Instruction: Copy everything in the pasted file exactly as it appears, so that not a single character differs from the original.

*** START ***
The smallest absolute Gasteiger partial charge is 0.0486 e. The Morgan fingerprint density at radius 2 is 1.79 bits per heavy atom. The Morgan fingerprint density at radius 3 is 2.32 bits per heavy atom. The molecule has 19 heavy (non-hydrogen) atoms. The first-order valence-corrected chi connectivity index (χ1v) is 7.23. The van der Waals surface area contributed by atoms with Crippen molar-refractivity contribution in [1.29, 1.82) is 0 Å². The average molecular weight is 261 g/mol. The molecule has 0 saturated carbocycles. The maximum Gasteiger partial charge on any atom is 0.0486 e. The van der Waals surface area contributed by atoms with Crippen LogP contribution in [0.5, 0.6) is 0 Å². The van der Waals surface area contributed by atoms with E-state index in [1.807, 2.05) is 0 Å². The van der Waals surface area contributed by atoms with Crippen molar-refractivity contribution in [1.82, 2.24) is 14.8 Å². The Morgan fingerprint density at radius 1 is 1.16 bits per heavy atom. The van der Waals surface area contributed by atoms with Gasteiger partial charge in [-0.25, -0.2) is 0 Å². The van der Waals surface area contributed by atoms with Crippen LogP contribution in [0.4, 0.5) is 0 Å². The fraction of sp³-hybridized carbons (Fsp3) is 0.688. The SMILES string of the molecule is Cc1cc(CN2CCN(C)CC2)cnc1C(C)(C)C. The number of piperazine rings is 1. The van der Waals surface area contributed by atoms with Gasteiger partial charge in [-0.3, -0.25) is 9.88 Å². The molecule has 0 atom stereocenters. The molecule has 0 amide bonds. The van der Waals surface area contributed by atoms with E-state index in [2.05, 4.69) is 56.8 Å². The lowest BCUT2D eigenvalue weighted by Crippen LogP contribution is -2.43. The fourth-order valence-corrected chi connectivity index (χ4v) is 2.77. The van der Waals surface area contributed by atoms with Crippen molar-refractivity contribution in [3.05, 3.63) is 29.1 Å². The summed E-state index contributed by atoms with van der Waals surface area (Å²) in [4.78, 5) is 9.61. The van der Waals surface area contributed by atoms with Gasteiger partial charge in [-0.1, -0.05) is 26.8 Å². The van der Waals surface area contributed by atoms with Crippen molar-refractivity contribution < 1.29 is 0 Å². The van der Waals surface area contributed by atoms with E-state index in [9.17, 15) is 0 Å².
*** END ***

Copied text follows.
The smallest absolute Gasteiger partial charge is 0.0486 e. The Morgan fingerprint density at radius 2 is 1.79 bits per heavy atom. The Morgan fingerprint density at radius 3 is 2.32 bits per heavy atom. The molecule has 19 heavy (non-hydrogen) atoms. The first-order valence-corrected chi connectivity index (χ1v) is 7.23. The van der Waals surface area contributed by atoms with Crippen molar-refractivity contribution in [1.29, 1.82) is 0 Å². The average molecular weight is 261 g/mol. The molecule has 0 saturated carbocycles. The maximum Gasteiger partial charge on any atom is 0.0486 e. The van der Waals surface area contributed by atoms with Crippen LogP contribution in [0.5, 0.6) is 0 Å². The van der Waals surface area contributed by atoms with E-state index in [1.807, 2.05) is 0 Å². The van der Waals surface area contributed by atoms with Crippen molar-refractivity contribution in [1.82, 2.24) is 14.8 Å². The Morgan fingerprint density at radius 1 is 1.16 bits per heavy atom. The van der Waals surface area contributed by atoms with Gasteiger partial charge in [-0.25, -0.2) is 0 Å². The van der Waals surface area contributed by atoms with Crippen LogP contribution in [0.4, 0.5) is 0 Å². The fraction of sp³-hybridized carbons (Fsp3) is 0.688. The SMILES string of the molecule is Cc1cc(CN2CCN(C)CC2)cnc1C(C)(C)C. The number of piperazine rings is 1. The van der Waals surface area contributed by atoms with Gasteiger partial charge in [-0.3, -0.25) is 9.88 Å². The molecule has 0 atom stereocenters. The molecule has 0 amide bonds. The van der Waals surface area contributed by atoms with E-state index in [2.05, 4.69) is 56.8 Å². The lowest BCUT2D eigenvalue weighted by Crippen LogP contribution is -2.43. The fourth-order valence-corrected chi connectivity index (χ4v) is 2.77. The van der Waals surface area contributed by atoms with Crippen molar-refractivity contribution in [3.05, 3.63) is 29.1 Å². The summed E-state index contributed by atoms with van der Waals surface area (Å²) in [4.78, 5) is 9.61. The van der Waals surface area contributed by atoms with Gasteiger partial charge in [-0.1, -0.05) is 26.8 Å². The van der Waals surface area contributed by atoms with Crippen molar-refractivity contribution < 1.29 is 0 Å². The van der Waals surface area contributed by atoms with E-state index in [9.17, 15) is 0 Å².